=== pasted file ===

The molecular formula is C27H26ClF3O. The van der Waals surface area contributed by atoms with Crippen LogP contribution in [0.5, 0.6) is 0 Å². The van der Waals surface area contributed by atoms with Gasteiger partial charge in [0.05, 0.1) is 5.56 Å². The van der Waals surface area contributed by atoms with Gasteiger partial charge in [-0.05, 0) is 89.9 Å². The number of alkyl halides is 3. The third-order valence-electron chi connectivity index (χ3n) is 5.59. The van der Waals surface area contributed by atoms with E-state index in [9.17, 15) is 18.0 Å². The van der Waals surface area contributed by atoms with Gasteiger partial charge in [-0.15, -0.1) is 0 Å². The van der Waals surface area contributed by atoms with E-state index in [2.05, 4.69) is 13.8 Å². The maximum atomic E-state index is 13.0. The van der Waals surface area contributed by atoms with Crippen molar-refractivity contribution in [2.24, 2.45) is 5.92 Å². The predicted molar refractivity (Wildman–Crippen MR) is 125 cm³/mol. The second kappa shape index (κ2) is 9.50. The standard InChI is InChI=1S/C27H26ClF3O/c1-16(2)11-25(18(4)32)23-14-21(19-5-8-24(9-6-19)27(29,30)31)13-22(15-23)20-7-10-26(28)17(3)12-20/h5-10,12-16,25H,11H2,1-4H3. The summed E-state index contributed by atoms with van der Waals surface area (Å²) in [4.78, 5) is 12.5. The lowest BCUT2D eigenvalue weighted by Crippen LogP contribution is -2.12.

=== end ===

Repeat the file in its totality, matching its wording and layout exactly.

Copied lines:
The molecular formula is C27H26ClF3O. The van der Waals surface area contributed by atoms with Crippen LogP contribution in [0.5, 0.6) is 0 Å². The van der Waals surface area contributed by atoms with Gasteiger partial charge in [0.05, 0.1) is 5.56 Å². The van der Waals surface area contributed by atoms with Gasteiger partial charge in [-0.05, 0) is 89.9 Å². The number of alkyl halides is 3. The third-order valence-electron chi connectivity index (χ3n) is 5.59. The van der Waals surface area contributed by atoms with E-state index in [9.17, 15) is 18.0 Å². The van der Waals surface area contributed by atoms with Gasteiger partial charge in [-0.15, -0.1) is 0 Å². The van der Waals surface area contributed by atoms with E-state index in [2.05, 4.69) is 13.8 Å². The maximum atomic E-state index is 13.0. The van der Waals surface area contributed by atoms with Crippen molar-refractivity contribution in [2.24, 2.45) is 5.92 Å². The predicted molar refractivity (Wildman–Crippen MR) is 125 cm³/mol. The second kappa shape index (κ2) is 9.50. The standard InChI is InChI=1S/C27H26ClF3O/c1-16(2)11-25(18(4)32)23-14-21(19-5-8-24(9-6-19)27(29,30)31)13-22(15-23)20-7-10-26(28)17(3)12-20/h5-10,12-16,25H,11H2,1-4H3. The summed E-state index contributed by atoms with van der Waals surface area (Å²) in [4.78, 5) is 12.5. The lowest BCUT2D eigenvalue weighted by Crippen LogP contribution is -2.12.